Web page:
Is the Families First Coronavirus Response Act (FFCRA) Really Expiring? What Does This Mean for You?

As we all eagerly anticipate the end of 2020, the end of the year also means the expiration of the mandated leaves under the FFCRA on December 31, 2020.  Indeed, as of the evening of December 21, 2020, Congress has voted to hold firm on the FFCRA expiration time table, and President Trump has signed the bill.  Yes, it’s expiring.

Despite the fact that the FFCRA is “going away,” at the end of the year, Congress’s Consolidated Appropriations Act of 2021, incentivizes employers to continue to provide the types of paid leave (Emergency Paid Sick Leave (EPSL) and Emergency Family Medical Leave Expansion Act (EFMLEA) leave) available under the FFCRA.  This means that, as of January 1, 2021, private employers may voluntarily provide EPSL or EFMLEA leave and take the tax credit associated with these leaves.  According to the bill, the tax credit may only be taken for leave through March 31, 2021.

As has been a hallmark of 2020, there are currently more questions than concrete answers under this new program.  Nevertheless, here are a few common scenarios that may come up:

  1. It’s January 1st. My employee has been out of work due to her son’s childcare closure under the EFMLEA since December 1st.  Once the FFCRA expires, can I still provide her with EFMLEA leave at two-thirds pay?

Assuming that this employee has been out on EFMLEA leave for 4 weeks already, she would be entitled to 8 more weeks at two-thirds pay at your discretion. In other words, FFCRA leave is no longer required, but if you choose to continue to provide this paid benefit, you are eligible to take the tax credit for the leave.  If you choose not to continue the FFCRA benefit, this employee should be given the opportunity to take advantage of any of other employer benefits like PTO or vacation time.  Lastly, keep in mind that the regular Family Medical Leave Act (FMLA) would not apply in this instance, because unavailability of childcare is not a “serious health condition” covered by the FMLA.  The Department of Labor’s guidance states, “If you take some, but not all 12, workweeks of your expanded family and medical leave by Dec. 31, 2020, you may take the remaining portion of FMLA leave for a serious medical condition, as long as the total time taken does not exceed 12 workweeks in the 12-month period.” (emphasis added).

  1. My employee already used 80 hours of EPSL because he was seeking a COVID-19 diagnosis and was quarantining in May of 2020. Now, it’s January 4th, and he needs to be out again due to a quarantine mandate after returning from spending the holidays in Florida.  What is he entitled to?

Since this employee already exhausted his EPSL leave in 2020, he would not be entitled to a new bank of paid leave now that the FFCRA has expired.  If, for example, the employee had only used 40 hours of EPSL in 2020, an employer could – but would not be required to – provide an additional 40 hours of paid sick time for an EPSL-qualifying reason and take the tax credit until March 31, 2021.  In this scenario, though, the employee who has to quarantine may be able to utilize any unused vacation or PTO.  Since quarantining itself would not qualify as a “serious medical condition” under the FMLA, he is probably not entitled to that leave.  Nevertheless, I encourage employers to open the lines of communication regarding whether or not the employee may qualify for FMLA (if, for example, he is caring for someone with a serious health condition) or the Maine FMLA law.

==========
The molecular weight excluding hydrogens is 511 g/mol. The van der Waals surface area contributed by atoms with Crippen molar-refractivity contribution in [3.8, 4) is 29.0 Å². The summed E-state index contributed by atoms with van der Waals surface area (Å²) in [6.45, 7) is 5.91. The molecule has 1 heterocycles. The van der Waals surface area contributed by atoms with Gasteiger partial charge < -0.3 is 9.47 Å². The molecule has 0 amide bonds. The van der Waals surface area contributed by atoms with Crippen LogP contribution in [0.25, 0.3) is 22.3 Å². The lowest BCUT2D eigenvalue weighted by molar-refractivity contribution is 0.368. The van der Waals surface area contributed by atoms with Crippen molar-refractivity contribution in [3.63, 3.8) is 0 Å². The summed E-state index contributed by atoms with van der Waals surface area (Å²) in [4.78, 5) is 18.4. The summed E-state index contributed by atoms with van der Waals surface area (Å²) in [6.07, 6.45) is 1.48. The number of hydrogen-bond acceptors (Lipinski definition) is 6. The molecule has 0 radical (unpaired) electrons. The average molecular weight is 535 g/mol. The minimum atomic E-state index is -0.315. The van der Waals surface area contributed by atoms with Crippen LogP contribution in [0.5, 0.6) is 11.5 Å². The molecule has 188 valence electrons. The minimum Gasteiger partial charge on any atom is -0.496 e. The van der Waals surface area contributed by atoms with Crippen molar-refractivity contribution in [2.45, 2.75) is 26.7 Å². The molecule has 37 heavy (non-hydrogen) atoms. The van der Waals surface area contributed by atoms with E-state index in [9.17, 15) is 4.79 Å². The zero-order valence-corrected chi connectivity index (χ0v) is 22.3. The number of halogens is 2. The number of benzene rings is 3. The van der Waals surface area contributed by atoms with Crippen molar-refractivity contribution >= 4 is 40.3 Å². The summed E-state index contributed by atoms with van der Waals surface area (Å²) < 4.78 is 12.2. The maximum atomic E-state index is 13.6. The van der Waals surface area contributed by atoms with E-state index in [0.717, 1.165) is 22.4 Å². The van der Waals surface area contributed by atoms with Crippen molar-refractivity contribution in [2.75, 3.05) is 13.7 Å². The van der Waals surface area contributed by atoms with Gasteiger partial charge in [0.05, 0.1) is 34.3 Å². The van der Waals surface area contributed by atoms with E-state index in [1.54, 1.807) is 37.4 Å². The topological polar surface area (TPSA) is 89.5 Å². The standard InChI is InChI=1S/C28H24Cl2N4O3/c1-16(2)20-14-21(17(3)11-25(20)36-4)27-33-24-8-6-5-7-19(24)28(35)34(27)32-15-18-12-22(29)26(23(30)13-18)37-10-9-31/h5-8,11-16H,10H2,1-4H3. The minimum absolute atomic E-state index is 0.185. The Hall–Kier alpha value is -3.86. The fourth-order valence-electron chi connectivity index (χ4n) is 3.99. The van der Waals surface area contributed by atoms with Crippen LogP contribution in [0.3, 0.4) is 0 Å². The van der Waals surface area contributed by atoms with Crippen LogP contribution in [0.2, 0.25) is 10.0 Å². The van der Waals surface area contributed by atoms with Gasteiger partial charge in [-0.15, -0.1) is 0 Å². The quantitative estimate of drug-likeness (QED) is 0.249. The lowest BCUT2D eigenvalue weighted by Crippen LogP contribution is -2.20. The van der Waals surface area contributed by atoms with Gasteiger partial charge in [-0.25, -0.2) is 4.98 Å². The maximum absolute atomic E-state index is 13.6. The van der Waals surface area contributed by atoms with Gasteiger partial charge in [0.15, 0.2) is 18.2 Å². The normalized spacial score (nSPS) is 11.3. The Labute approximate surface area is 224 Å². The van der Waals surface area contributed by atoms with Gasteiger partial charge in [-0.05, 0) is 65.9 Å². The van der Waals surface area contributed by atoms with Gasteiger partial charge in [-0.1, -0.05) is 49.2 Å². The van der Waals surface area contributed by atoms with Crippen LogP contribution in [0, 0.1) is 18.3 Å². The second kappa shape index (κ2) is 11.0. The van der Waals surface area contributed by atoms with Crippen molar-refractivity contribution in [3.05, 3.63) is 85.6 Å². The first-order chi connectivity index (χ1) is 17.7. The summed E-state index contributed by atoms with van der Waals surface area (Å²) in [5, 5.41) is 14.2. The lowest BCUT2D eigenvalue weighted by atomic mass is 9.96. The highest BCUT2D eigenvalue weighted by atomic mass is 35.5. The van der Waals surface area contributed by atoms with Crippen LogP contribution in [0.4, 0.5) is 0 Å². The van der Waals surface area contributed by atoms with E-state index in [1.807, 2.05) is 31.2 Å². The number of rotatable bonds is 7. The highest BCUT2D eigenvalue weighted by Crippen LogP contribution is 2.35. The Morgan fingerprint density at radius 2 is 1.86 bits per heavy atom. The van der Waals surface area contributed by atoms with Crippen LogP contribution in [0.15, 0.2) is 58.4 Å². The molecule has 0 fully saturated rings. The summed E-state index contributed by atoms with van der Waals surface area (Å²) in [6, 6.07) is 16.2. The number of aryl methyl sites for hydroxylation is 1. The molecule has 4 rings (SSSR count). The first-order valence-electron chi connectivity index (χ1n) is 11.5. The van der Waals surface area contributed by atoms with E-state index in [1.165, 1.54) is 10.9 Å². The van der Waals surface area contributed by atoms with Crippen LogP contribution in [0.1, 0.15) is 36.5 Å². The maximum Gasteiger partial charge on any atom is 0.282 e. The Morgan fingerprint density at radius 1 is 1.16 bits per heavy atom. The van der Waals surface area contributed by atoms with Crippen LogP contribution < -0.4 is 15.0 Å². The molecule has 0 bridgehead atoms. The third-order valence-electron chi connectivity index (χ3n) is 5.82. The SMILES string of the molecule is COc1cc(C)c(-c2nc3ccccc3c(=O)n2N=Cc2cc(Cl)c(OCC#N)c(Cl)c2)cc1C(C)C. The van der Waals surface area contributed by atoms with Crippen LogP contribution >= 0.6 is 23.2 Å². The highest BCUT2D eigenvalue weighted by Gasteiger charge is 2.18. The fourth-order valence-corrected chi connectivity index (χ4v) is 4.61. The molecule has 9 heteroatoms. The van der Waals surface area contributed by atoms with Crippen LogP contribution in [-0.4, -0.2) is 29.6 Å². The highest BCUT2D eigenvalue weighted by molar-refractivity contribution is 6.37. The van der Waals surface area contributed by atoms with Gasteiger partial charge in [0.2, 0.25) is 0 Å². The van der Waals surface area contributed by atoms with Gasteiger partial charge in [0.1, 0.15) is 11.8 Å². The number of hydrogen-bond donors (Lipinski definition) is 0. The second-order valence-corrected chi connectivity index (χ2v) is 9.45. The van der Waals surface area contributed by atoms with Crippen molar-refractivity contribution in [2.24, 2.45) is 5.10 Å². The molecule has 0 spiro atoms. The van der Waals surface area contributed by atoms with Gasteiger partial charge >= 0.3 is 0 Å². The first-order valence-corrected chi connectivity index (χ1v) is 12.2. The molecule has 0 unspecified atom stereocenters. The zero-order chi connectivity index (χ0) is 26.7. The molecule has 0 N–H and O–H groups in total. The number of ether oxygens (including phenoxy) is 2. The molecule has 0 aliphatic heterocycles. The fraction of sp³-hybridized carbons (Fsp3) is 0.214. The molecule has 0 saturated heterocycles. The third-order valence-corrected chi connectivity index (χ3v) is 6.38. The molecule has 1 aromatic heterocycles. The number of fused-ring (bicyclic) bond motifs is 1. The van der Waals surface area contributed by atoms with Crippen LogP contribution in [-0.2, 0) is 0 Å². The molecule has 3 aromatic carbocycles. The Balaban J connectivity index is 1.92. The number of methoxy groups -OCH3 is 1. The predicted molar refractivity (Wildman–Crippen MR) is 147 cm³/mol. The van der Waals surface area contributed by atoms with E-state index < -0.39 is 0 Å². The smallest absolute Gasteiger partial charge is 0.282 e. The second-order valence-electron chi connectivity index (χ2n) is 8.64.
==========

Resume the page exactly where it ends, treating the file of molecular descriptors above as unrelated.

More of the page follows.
1. I cannot afford to extend FFCRA leave any longer beyond January 1, 2021. What are my options?

You are not required to provide paid leave under the FFCRA after December 31, 2020.  If you have determined that providing paid leave – even given the tax credits – is not feasible for your company, you should approach employee requests for leave and time off as you would have before the FFCRA.  Remember life before March 2020?  Take a methodical, case-by-case approach, ask for documentation, seek advice of counsel if necessary, and determine what, if any, benefits or allotments the employees’ need for leave may fall under.

One additional note: the new bill has updated and expended Payroll Protection Plan (PPP) language and provisions.  The bill provides $284.5 billion for a second round of PPP loans.  Broadly, businesses are eligible for second round PPP loans if they have fewer than 300 employees demonstrate at least a 25% reduction in gross revenues between comparable quarters in 2019 and 2020.

Skelton, Taintor & Abbott will remain on top of these developing employment law issues, especially as the Biden administration takes a swing at things as early as late January.  The federal Department of Labor and Internal Revenue Service will likely be issuing guidance in the coming weeks, as well.  Stay tuned, and don’t hesitate to reach out!

This article is not legal advice but should be considered as general guidance in the area of employment and corporate law. Amy DieterichJordan Payne Hay, and James  F. Pross are employment and labor law attorneys; others at the firm handle business and other matters. Since 1853, Skelton Taintor & Abbott has provided a full range of high-quality legal services to the individuals, companies, and municipalities of Maine. The firm’s main office is located in Auburn and in January 2019, a mid-coast office was opened in Waldoboro.

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